In simplest terms, innovation is the introduction of a new method, idea or product into the marketplace that represents a revolutionary (as opposed to evolutionary) change or breakthrough, often leading to a technological advance within its targeted industry. The Doctor loves innovation, and while this article is not intended to be an endorsement of, nor a commercial for, a particular company or product, a few vacuum-furnace designs have recently caught the Doctor’s eye and are deserving of our attention. Let’s learn more.

As we all know, the criticality of today’s applications demands absolute control, process repeatability and the highest possible quality. The following equipment innovations – in no particular order – help heat treaters do just that.

Innovation 1: Large/Heavy, Complex Parts Processing Solutions

Car-bottom-type vacuum furnaces (Fig. 1) were developed to handle large, heavy product workloads as well as long, horizontal components. These furnaces initially started at 3.6-m (12-foot) hot-zone length, progressed to 7.2-m (24-foot) length and eventually were built to handle 11-m (36 foot) lengths. The major advantage of this type of furnace is to process loads up to 45 tons (100,000 pounds) while incorporating heating elements under the workload as well as heating elements around the circle of the hot zone.

Recent demands from the aerospace and nuclear industries have extended designs to 14.6 m (48 feet) by 2.1 m (7 feet) in diameter; units capable of handling loads up to 68 tons (150,000 pounds) at 1315˚C (2400˚F).Dual-loading cars are provided for loading/unloading from both ends of this furnace to minimize lost production time (proven to increase capacity by up to 30%) when loading/unloading large loads.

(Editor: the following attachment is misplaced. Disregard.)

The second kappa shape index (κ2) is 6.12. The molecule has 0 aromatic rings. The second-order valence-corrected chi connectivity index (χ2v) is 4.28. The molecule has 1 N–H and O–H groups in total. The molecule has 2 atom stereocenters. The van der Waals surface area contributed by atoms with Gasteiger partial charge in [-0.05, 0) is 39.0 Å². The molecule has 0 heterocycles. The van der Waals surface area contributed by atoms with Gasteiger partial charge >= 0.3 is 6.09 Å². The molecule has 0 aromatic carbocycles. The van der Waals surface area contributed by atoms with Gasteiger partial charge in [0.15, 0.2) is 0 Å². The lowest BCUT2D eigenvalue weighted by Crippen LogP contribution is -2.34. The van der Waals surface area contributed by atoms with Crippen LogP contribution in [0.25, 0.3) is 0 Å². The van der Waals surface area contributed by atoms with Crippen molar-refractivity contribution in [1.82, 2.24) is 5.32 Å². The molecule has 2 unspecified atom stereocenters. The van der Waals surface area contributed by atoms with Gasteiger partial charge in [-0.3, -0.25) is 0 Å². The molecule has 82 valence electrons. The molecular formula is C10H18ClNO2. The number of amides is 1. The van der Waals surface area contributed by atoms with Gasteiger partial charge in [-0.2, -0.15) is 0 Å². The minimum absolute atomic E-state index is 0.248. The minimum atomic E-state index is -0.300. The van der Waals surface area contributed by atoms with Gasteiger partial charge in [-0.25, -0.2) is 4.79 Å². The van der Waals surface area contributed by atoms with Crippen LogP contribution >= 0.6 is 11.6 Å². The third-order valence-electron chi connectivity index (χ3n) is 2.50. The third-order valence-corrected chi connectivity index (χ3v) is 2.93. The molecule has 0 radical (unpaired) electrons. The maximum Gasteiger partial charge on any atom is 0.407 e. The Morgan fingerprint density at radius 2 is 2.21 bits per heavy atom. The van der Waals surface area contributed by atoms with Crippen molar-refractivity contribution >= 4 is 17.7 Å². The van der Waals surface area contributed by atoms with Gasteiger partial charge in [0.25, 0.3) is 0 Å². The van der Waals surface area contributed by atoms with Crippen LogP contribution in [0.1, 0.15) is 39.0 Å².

Car-bottom furnaces offer a unique ability to thermally process sensitive materials such as titanium, zirconium, precipitation-hardening stainless steels and nickel alloys while meeting the demands for surface cleanliness. This is achieved in part by:

  • A highly efficient vacuum system that includes triple mechanical pumps, vacuum boosters, and (Varian 35-inch) diffusion pumps
  • A stainless steel inner cold wall, which inherently remains cleaner than a carbon-steel cold wall
  • A load car (the portion of the hot zone exposed to air on loading) consisting of less graphite-felt insulation, resulting in less moisture pickup when outside the furnace

Innovation 2: Near-Net-Shape Processing Solutions

Powder metallurgy represents one of a number of niche markets whose identifying characteristics include rapid growth and product diversity. Within this industry, metal injection molding is one of the near-net-shape technologies used to produce high-performance, precision components such as medical and orthodontic devices, mobile-phone parts, firearms and door-lock internals to name a few. Materials include stainless steels (e.g., 316L, 17-4); low-alloy steels; tool steels and specialty alloys for implantable and magnetic applications; hard metals (e.g., WC-50, WC-10Co); and refractory alloys.

Uniquely designed single-chamber batch vacuum furnaces (Fig. 2) are one solution (continuous vacuum being the other) that allows the processing of the wide range of materials required from the many different types of feedstock available. These designs offer cycle (recipe) flexibility, choices of process atmospheres (e.g., hydrogen, argon) and the ability to do secondary debinding and sintering in one self-contained unit.